CIVILIAN. This term has three meanings, which are distinct, though intimately related. 1. In a popular sense, it signifies a person whose pursuits arc civil; i.e., neither military nor clerical. 2. As a law.term, it means, either a person who is versed in the principles and rules in accordance with which civil rights may be freely, blamelessly. and successfully vindicated in society generally, or in the particular state in which ho belongs; or 3. One who has made a special study of these rules and principles as exhib ited in the laws and government of Rome (the Roman civil law). The civil law of Homo exercised such influence upon the formation of the municipal systems of almost all the states of modern Europe, that those who devoted themselves to its study were regarded as "civil" or municipal lawyers par excellence. From the more learned training which this study demanded, C. came often to be used as synonymous with professor or doctor, as opposed to practitioner of law; the former being generally more deeply versed in the Roman law than the latter; and this in its turn led to its being loosely applied to the international lawyers of the 17th c. (Grotius, Puffendorf, etc.), who generally belonged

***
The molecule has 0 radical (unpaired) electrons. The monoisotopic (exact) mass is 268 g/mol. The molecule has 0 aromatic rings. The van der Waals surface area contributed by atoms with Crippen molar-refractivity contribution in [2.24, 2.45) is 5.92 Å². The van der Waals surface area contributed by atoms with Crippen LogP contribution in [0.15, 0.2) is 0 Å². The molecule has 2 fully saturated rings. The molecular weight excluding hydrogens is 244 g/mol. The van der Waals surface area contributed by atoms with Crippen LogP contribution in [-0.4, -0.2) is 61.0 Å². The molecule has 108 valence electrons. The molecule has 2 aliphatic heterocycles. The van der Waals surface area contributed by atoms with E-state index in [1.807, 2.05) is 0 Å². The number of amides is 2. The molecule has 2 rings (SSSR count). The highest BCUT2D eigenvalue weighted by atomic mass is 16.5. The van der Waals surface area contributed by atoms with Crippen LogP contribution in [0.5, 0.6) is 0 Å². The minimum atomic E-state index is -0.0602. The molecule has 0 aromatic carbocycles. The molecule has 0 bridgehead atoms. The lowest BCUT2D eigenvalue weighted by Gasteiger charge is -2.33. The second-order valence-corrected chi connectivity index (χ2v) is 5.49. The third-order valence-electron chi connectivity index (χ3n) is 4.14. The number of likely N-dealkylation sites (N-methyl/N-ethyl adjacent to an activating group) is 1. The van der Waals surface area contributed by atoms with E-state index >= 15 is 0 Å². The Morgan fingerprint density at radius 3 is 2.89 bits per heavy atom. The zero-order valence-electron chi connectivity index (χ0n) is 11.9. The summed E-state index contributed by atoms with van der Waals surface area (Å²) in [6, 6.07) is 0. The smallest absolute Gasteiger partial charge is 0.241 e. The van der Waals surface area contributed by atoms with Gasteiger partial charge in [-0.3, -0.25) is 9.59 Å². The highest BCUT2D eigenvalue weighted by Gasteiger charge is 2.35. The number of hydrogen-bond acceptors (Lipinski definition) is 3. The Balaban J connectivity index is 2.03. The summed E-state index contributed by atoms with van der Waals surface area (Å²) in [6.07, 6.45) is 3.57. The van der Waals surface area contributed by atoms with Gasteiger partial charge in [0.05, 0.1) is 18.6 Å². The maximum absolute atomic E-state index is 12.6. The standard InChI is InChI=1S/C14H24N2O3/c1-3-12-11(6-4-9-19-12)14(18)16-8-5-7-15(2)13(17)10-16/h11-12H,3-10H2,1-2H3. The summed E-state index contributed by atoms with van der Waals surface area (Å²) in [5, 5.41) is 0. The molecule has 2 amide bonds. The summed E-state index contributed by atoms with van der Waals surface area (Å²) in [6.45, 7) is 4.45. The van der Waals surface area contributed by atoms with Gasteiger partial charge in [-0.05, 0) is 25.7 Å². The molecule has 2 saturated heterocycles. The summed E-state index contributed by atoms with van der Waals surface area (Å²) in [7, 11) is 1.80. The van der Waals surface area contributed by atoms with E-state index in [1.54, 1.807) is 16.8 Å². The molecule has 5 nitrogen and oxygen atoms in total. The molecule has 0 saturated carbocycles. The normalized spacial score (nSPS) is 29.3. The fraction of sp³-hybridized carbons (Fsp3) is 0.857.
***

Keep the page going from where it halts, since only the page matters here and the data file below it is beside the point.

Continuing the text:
to the class of civilians in the sense of Ronmnists, and who, though their subject was altogether different, quoted largely and derived many analogies from the Homan juris prudence. At present, from our having in Great Britain no class of persons who prosecute law as a science as opposed to an art, the term C. has reverted to its narrower mediaeval sense of student or teacher of the Roman civil law, and thus we speak of Savigny as a C., but not of Story. The special sense in which C. is understood in England will be explained under ECCLESIASTICAL COURTS. See also ADMIRALTY COURTS.